Burns in the Military Setting-Analyzing 12,799 Routine and Combat Cases

J Burn Care Res. 2021 Feb 3;42(1):67-70. doi: 10.1093/jbcr/iraa107.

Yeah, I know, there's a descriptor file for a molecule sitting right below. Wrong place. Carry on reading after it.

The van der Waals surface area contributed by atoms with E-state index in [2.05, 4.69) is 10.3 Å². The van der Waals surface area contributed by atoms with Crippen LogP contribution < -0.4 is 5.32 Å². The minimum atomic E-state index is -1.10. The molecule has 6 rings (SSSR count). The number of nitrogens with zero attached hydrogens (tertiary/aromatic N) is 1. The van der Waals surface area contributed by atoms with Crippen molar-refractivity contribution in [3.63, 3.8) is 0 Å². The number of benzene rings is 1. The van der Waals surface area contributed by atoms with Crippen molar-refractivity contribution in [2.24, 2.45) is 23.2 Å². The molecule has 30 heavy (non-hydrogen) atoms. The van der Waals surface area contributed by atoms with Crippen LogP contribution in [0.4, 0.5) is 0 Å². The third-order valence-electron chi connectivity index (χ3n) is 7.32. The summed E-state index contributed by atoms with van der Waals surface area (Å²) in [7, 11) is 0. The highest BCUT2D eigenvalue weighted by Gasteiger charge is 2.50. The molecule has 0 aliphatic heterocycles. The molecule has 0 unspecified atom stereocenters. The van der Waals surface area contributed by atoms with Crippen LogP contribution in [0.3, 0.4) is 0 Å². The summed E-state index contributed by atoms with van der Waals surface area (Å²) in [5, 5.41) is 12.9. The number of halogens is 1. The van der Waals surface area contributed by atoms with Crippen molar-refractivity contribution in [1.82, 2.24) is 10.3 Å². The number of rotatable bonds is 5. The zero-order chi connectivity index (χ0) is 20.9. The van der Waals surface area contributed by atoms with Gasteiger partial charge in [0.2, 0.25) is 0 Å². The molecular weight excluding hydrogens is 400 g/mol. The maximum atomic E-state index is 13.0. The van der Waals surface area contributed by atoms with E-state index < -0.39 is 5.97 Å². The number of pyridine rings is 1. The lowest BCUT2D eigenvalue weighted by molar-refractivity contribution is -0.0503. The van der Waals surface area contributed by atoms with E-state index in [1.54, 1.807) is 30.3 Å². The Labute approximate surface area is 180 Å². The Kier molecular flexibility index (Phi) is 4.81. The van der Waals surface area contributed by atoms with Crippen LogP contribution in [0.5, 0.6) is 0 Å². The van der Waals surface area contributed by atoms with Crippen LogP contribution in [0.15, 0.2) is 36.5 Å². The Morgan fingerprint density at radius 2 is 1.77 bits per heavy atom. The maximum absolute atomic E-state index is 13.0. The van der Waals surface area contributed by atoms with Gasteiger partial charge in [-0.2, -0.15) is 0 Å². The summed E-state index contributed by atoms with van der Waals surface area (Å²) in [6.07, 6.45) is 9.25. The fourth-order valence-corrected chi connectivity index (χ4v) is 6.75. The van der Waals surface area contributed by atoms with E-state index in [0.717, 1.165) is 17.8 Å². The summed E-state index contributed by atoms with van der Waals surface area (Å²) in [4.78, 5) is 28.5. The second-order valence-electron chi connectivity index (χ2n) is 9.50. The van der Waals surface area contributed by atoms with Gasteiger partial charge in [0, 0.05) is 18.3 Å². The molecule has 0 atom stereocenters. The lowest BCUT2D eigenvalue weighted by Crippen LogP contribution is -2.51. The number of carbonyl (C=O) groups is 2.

Burns are a major trauma source in civilian and military settings, with a huge impact on patient's well-being, health system, and operation status of the force in the military setting. The purpose of our study was to summarize characteristics of all burn cases seen by the Israel Defense Forces primary care physicians during the years 2008 to 2016. This can help understand what causes most burns, in what units, at which stages and settings and consequently will allow commanders to make decisions regarding safety rules, protective equipment and uniforms, medical education for soldiers, etc. Data were collected from the military database system. All burn-related visits were analyzed using a designated big data computerized algorithm that used keywords and phrases to retrieve data from the database. 12,799 burn injuries were found presented in 65,536 burn-related visits which were analyzed according to the demographics, burn mechanism, and military unit. It was observed that most of the burns (70.7%) occurred during routine noncombat setting and there was a gradual decrease in burn injuries during the investigated period, from 17.6% of the cases in 2008 to 2.3% in 2016. Most of the burns occurred in the Air Force (19.4%), and the leading etiology was chemical (35%). The average TBSA was 7.5%. Since most of the burns occurred in a routine setting and were occupational-related, investment in education and improving fire protection has proven itself, leading to the decrease in burn prevalence, we recommend that more emphasis should be given on proper handling of chemicals.